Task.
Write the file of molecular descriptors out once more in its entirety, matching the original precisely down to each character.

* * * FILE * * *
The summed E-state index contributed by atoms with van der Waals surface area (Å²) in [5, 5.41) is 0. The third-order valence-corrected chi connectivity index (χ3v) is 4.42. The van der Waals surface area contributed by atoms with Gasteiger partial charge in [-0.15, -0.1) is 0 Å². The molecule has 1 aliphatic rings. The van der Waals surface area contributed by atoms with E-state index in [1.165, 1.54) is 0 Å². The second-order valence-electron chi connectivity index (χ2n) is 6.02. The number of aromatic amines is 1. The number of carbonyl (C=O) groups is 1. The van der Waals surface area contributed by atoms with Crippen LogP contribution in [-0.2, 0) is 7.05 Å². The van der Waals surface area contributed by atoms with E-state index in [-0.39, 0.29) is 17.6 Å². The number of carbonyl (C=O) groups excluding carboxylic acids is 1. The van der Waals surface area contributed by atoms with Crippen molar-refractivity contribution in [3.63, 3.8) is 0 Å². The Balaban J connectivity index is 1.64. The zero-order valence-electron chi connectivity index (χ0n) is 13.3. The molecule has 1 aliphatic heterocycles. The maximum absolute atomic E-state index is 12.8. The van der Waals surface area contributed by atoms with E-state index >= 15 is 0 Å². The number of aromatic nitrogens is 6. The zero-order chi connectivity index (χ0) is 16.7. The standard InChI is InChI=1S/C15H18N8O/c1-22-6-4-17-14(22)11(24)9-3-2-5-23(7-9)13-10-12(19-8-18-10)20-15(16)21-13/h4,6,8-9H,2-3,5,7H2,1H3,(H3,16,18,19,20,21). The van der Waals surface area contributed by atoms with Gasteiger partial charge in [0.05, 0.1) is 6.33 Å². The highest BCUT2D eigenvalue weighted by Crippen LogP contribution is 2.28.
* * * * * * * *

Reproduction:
The summed E-state index contributed by atoms with van der Waals surface area (Å²) in [5, 5.41) is 0. The third-order valence-corrected chi connectivity index (χ3v) is 4.42. The van der Waals surface area contributed by atoms with Gasteiger partial charge in [-0.15, -0.1) is 0 Å². The molecule has 1 aliphatic rings. The van der Waals surface area contributed by atoms with E-state index in [1.165, 1.54) is 0 Å². The second-order valence-electron chi connectivity index (χ2n) is 6.02. The number of aromatic amines is 1. The number of carbonyl (C=O) groups is 1. The van der Waals surface area contributed by atoms with Crippen LogP contribution in [-0.2, 0) is 7.05 Å². The van der Waals surface area contributed by atoms with E-state index in [-0.39, 0.29) is 17.6 Å². The number of carbonyl (C=O) groups excluding carboxylic acids is 1. The van der Waals surface area contributed by atoms with Crippen molar-refractivity contribution in [3.63, 3.8) is 0 Å². The Balaban J connectivity index is 1.64. The zero-order valence-electron chi connectivity index (χ0n) is 13.3. The molecule has 1 aliphatic heterocycles. The maximum absolute atomic E-state index is 12.8. The van der Waals surface area contributed by atoms with E-state index >= 15 is 0 Å². The number of aromatic nitrogens is 6. The zero-order chi connectivity index (χ0) is 16.7. The standard InChI is InChI=1S/C15H18N8O/c1-22-6-4-17-14(22)11(24)9-3-2-5-23(7-9)13-10-12(19-8-18-10)20-15(16)21-13/h4,6,8-9H,2-3,5,7H2,1H3,(H3,16,18,19,20,21). The van der Waals surface area contributed by atoms with Gasteiger partial charge in [0.05, 0.1) is 6.33 Å². The highest BCUT2D eigenvalue weighted by Crippen LogP contribution is 2.28.